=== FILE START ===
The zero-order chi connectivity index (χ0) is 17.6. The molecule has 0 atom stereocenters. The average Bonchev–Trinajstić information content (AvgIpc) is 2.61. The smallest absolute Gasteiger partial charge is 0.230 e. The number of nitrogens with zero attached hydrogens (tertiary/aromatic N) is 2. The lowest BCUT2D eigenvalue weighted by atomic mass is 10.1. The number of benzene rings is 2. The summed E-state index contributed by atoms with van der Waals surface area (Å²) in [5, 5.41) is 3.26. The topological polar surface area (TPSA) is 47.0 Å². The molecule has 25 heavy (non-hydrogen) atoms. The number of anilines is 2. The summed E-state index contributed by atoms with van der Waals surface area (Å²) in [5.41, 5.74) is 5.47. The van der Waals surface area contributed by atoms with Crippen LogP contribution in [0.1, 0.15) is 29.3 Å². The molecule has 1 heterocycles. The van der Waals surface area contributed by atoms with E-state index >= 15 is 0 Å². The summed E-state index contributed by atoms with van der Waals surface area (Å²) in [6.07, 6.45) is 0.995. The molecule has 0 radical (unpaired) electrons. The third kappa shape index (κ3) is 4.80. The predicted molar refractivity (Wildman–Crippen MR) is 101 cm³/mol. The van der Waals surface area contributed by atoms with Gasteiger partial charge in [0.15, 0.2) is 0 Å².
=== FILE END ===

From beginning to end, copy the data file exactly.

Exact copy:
The zero-order chi connectivity index (χ0) is 17.6. The molecule has 0 atom stereocenters. The average Bonchev–Trinajstić information content (AvgIpc) is 2.61. The smallest absolute Gasteiger partial charge is 0.230 e. The number of nitrogens with zero attached hydrogens (tertiary/aromatic N) is 2. The lowest BCUT2D eigenvalue weighted by atomic mass is 10.1. The number of benzene rings is 2. The summed E-state index contributed by atoms with van der Waals surface area (Å²) in [5, 5.41) is 3.26. The topological polar surface area (TPSA) is 47.0 Å². The molecule has 25 heavy (non-hydrogen) atoms. The number of anilines is 2. The summed E-state index contributed by atoms with van der Waals surface area (Å²) in [5.41, 5.74) is 5.47. The van der Waals surface area contributed by atoms with Crippen LogP contribution in [0.1, 0.15) is 29.3 Å². The molecule has 1 heterocycles. The van der Waals surface area contributed by atoms with E-state index >= 15 is 0 Å². The summed E-state index contributed by atoms with van der Waals surface area (Å²) in [6.07, 6.45) is 0.995. The molecule has 0 radical (unpaired) electrons. The third kappa shape index (κ3) is 4.80. The predicted molar refractivity (Wildman–Crippen MR) is 101 cm³/mol. The van der Waals surface area contributed by atoms with Gasteiger partial charge in [0.15, 0.2) is 0 Å².